• Rebecca Feinglos Planchard

What Graceland Can Teach Us About Grieving


Walking up to the ticket counter at Graceland


“Take all the time you need.” John Stamos whispered softly in my ear.


I breathed in slowly, taking in the comfort of his voice. “Thank you, John,” I whispered back as I approached Elvis Presley’s gravesite.


I, a 32 year-old woman certainly not of the Elvis generation, went to Graceland—on purpose—to learn about grieving. I was compelled to make a pilgrimage to this strange cornerstone of America that somehow everyone has heard of but no one has been to because I was curious about how we grieve for American celebrities. I wanted to know what Graceland could teach me as I explore my own thoughts on grieving this year. And with my audio tour guide, John Stamos, in my headphones as I visited where Elvis lived and died, I was very much in the moment…so much so that I was talking to myself just a little bit.


After Elvis Presley's sudden death at home in 1977, local shops nearby his Memphis, Tennessee, Graceland estate started selling unlicensed Elvis merchandise virtually overnight to capitalize on the public’s desire to grieve with their wallets. The Graceland website and tour guides are incredibly transparent that the Presley family's opening of Graceland to the public in 1982, and buying up surrounding properties, were a way to fix the family’s cash flow problem by centralizing where Elvis grief spending would take place.


Graceland is unapologetically consumptive by design.


And it sounds like it’s paid off big time for the Presley family. With half a million visitors every year (people do go there, after all!), they say it's the second-most famous home in America, behind the White House, and it's a National Historic Landmark. Presley’s family wanted to own the profits of grief-fueled transactions, and to facilitate even more transactions, by creating an entire experience in visiting Elvis’s home.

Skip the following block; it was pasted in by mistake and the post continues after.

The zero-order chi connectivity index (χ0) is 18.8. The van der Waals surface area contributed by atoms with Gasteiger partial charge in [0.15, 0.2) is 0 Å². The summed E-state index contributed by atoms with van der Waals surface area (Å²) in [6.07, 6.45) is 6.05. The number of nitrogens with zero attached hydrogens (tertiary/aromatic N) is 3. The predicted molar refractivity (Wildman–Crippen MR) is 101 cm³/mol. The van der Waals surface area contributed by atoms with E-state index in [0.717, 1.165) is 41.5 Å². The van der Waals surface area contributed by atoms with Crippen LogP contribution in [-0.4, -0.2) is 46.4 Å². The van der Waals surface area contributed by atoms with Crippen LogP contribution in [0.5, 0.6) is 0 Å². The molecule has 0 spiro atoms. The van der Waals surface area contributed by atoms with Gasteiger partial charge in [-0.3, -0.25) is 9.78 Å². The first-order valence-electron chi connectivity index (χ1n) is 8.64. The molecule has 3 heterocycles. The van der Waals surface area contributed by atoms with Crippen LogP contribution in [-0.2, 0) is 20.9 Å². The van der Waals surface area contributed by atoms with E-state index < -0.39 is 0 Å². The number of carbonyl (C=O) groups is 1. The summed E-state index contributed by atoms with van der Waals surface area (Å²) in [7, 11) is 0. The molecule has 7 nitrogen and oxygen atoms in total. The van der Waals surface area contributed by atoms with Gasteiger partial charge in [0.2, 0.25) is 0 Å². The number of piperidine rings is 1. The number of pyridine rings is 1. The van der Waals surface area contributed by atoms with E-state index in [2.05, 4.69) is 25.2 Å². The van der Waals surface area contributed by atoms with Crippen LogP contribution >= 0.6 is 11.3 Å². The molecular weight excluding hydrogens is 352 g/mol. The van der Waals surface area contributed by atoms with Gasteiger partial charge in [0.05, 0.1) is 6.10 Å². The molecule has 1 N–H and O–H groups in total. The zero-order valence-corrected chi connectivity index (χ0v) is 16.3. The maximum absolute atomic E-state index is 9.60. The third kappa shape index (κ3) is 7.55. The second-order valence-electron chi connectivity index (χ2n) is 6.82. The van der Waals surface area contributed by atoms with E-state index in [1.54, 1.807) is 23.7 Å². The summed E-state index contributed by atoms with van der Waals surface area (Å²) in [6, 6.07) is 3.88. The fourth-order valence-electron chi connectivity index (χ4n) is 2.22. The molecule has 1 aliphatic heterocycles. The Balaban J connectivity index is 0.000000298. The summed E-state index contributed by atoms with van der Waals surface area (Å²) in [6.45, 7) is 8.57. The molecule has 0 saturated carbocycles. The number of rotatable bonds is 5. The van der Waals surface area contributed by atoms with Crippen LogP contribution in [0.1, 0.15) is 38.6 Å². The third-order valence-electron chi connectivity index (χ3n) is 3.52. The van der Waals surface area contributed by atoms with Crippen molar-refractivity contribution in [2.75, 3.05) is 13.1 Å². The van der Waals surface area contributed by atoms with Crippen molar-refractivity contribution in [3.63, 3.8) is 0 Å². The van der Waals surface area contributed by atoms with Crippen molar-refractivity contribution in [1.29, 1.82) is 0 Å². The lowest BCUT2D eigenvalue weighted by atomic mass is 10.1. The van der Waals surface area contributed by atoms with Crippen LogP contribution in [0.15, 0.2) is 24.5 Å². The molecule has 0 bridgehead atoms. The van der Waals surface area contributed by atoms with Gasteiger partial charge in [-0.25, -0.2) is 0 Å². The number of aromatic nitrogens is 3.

Let me paint a quick picture for you: the Graceland property is located outside of the main hustle and bustle of Memphis. The whole complex is huge, with the actual Graceland, a 13-acre mansion and surrounding grounds, on one side of the street. Elvis’s grave is behind the gates of the mansion and is only accessible if you pay to go on a tour—“for security reasons,” they said. On the other side of the street there is a 200,000 square-foot entertainment complex full of everything Elvis-related that you could possibly imagine, plus huge, paved lots for folks to park their RVs. The people who park their RVs at Graceland likely aren’t thinking about grieving as their driving force for being there. Yet, grieving is precisely why I made my trip.